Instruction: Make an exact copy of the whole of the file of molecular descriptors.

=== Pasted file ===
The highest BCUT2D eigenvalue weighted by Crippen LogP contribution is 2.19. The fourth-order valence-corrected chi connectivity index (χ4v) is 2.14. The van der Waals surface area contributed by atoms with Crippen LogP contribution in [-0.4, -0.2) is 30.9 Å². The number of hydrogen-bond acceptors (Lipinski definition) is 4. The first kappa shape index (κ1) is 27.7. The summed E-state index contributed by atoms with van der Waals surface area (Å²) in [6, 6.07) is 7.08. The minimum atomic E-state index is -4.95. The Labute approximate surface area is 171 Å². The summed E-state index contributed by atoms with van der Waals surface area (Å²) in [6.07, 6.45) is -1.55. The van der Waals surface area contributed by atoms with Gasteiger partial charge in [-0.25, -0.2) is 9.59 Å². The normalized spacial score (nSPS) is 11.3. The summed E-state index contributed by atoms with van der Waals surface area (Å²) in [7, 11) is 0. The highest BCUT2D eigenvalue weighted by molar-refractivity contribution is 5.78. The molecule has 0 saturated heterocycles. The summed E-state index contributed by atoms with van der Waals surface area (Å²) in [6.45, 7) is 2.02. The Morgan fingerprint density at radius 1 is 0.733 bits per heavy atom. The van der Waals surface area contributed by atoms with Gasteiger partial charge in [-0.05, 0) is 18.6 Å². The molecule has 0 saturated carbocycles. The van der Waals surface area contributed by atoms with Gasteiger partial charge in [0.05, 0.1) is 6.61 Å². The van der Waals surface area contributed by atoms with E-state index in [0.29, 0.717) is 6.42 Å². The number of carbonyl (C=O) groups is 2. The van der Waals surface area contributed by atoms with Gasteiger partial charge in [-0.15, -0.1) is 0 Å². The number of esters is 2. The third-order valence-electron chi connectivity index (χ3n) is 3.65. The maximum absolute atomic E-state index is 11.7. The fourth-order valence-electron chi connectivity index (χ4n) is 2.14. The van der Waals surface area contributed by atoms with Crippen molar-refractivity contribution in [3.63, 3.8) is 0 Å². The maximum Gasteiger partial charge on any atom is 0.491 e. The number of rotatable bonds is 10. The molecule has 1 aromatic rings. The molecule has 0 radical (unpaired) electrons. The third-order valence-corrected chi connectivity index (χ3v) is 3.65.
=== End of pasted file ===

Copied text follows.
The highest BCUT2D eigenvalue weighted by Crippen LogP contribution is 2.19. The fourth-order valence-corrected chi connectivity index (χ4v) is 2.14. The van der Waals surface area contributed by atoms with Crippen LogP contribution in [-0.4, -0.2) is 30.9 Å². The number of hydrogen-bond acceptors (Lipinski definition) is 4. The first kappa shape index (κ1) is 27.7. The summed E-state index contributed by atoms with van der Waals surface area (Å²) in [6, 6.07) is 7.08. The minimum atomic E-state index is -4.95. The Labute approximate surface area is 171 Å². The summed E-state index contributed by atoms with van der Waals surface area (Å²) in [6.07, 6.45) is -1.55. The van der Waals surface area contributed by atoms with Gasteiger partial charge in [-0.25, -0.2) is 9.59 Å². The normalized spacial score (nSPS) is 11.3. The summed E-state index contributed by atoms with van der Waals surface area (Å²) in [7, 11) is 0. The highest BCUT2D eigenvalue weighted by molar-refractivity contribution is 5.78. The molecule has 0 saturated heterocycles. The summed E-state index contributed by atoms with van der Waals surface area (Å²) in [6.45, 7) is 2.02. The Morgan fingerprint density at radius 1 is 0.733 bits per heavy atom. The van der Waals surface area contributed by atoms with Gasteiger partial charge in [-0.05, 0) is 18.6 Å². The molecule has 0 saturated carbocycles. The van der Waals surface area contributed by atoms with Gasteiger partial charge in [0.05, 0.1) is 6.61 Å². The van der Waals surface area contributed by atoms with E-state index in [0.29, 0.717) is 6.42 Å². The number of carbonyl (C=O) groups is 2. The van der Waals surface area contributed by atoms with Gasteiger partial charge in [-0.15, -0.1) is 0 Å². The number of esters is 2. The third-order valence-electron chi connectivity index (χ3n) is 3.65. The maximum absolute atomic E-state index is 11.7. The fourth-order valence-electron chi connectivity index (χ4n) is 2.14. The van der Waals surface area contributed by atoms with Crippen molar-refractivity contribution in [3.63, 3.8) is 0 Å². The maximum Gasteiger partial charge on any atom is 0.491 e. The number of rotatable bonds is 10. The molecule has 1 aromatic rings. The molecule has 0 radical (unpaired) electrons. The third-order valence-corrected chi connectivity index (χ3v) is 3.65.